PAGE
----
Neerja: I don’t have any lab classes this semester, which is good. Because I have some friends who are TAs for labs, and it’s a mess, apparently. So I have another class where the lectures are taught over Zoom and then assessments, I know I have a quiz tomorrow, and he is sending an email and you have to type in the answers and send it back to him.

Albert: Um for me, 2 of my classes are on Zoom. Then one of my professors, before the university moved offline, or I guess online, he was already monitoring the situation. So he recorded all of his lectures and posted them to Youtube. So he will be sending us the Youtube link for his stuff. He basically said to watch the lecture videos, he’ll send quizzes, and to reply the best that you can. My other professor hasn’t said anything since her last email so… (laughter).


Faye: That’s wild. Do you feel like you are learning? Do you feel like you are getting something out of your classes right now? 

Albert: No. I am not yet at the mental capacity to like “oh I’m doing school work.”

Neerja: For me, like the tonal shift and the environment shift, because I’m back at home in Michigan and it’s weird like going to college during the day and then like eating dinner with your family. 

Faye: Yeah I can imagine that is very strange. Are you still in touch with some of your organizing networks from Pitt? 

Neerja: I’ve been doing like group study sessions over Zoom or Facetime with friends… or like Animal Crossing just came out (laughter) so I’ll like hop on Animal Crossing and we can see each others’ islands.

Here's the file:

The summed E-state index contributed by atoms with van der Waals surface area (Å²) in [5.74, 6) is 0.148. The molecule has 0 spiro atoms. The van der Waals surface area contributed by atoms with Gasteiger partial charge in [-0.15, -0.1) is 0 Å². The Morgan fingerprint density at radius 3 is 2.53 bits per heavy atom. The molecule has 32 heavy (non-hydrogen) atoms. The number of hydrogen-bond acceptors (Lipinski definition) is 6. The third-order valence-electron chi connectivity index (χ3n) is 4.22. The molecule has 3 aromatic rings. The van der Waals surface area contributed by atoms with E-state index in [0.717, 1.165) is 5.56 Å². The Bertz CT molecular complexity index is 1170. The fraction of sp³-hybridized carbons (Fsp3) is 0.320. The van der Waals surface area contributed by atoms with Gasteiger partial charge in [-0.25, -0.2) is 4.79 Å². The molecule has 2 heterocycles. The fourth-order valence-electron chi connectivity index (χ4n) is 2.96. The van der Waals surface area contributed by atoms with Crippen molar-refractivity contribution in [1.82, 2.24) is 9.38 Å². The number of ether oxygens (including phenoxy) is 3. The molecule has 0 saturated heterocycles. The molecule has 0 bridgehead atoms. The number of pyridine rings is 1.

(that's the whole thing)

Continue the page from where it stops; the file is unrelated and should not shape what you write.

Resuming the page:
Faye: Can you actually describe what the Student Mutual Aid Network for folks that don’t know? 

Albert: There is a huge resource list, we look at everyone’s resources. Each school’s own resource guide is put in there. There might be something we are lacking or we don’t know of, so we can go to other schools and see what resources they put up and what different forms of aid they are giving out. Like, I am also trying to start, and hoping to release a grocery and supplies delivery thing. But I didn’t start it til Neerja directed me to a community in Massachusetts that already had some sort of set up, and they shared all their materials in the Drive publicly, so I am going to adopt from that and try to make it a little bit different for the Pitt Community. 

Faye: Mhmm, so you are learning from tools that other campuses are creating in their response?

Neerja: Yeah, there is a pretty open exchange of information and tools. 


Faye: So how do you see this network being beneficial moving forward?

Albert: We talked about that briefly in our last meeting. We were talking about the long term-goals of something like this. And whether or not this organization we build, or this team we build. Would it be something that students at universities establish as a student org? Or is it a branch of a universites crisis center? And then somehow we can connect universities through that to help each other out. I don’t think come up with a verdict. 

Neerja: I do hope that once this is said and done, once we can resume normal life these mutual aid groups stick around whether they be actual student orgs or grassroots coalitions. There are always people that need help and always people willing to give help. 

Faye: Um, yeah thank you all so much I really appreciate you taking the time to chat with me. Anything else y’all wanna add?
Neerja: The big thing I want to reiterate is there is no faculty oversight or administrative oversight. I think not just with us, but I think from what I know it is completely student-run. And I think it is really notable that everything that we are seeing in terms of mutual aid has been 100% or mostly student-driven.

[Whispering by Paul Whiteman and His Orchestra (1923) plays]

Ramiro: So if anyone is having a hard time right now, free free reach out to PLAN, we are always here to help. And if you are interested in donating to the Student Mutual Aid [Network] fund, we are going to leave a link for that below.

[Whispering by Paul Whiteman and His Orchestra (1923) plays]

Chelsea: You’ve reached the end of the first episode of the Beyond Waste Podcast, a four-week special full of PLAN’s thoughts, ideas, and philosophy hashes. If you like what you heard, we’d love for you to subscribe, rate, review, and send this to all of your friends. Thanks for listening and remember to wash your hands.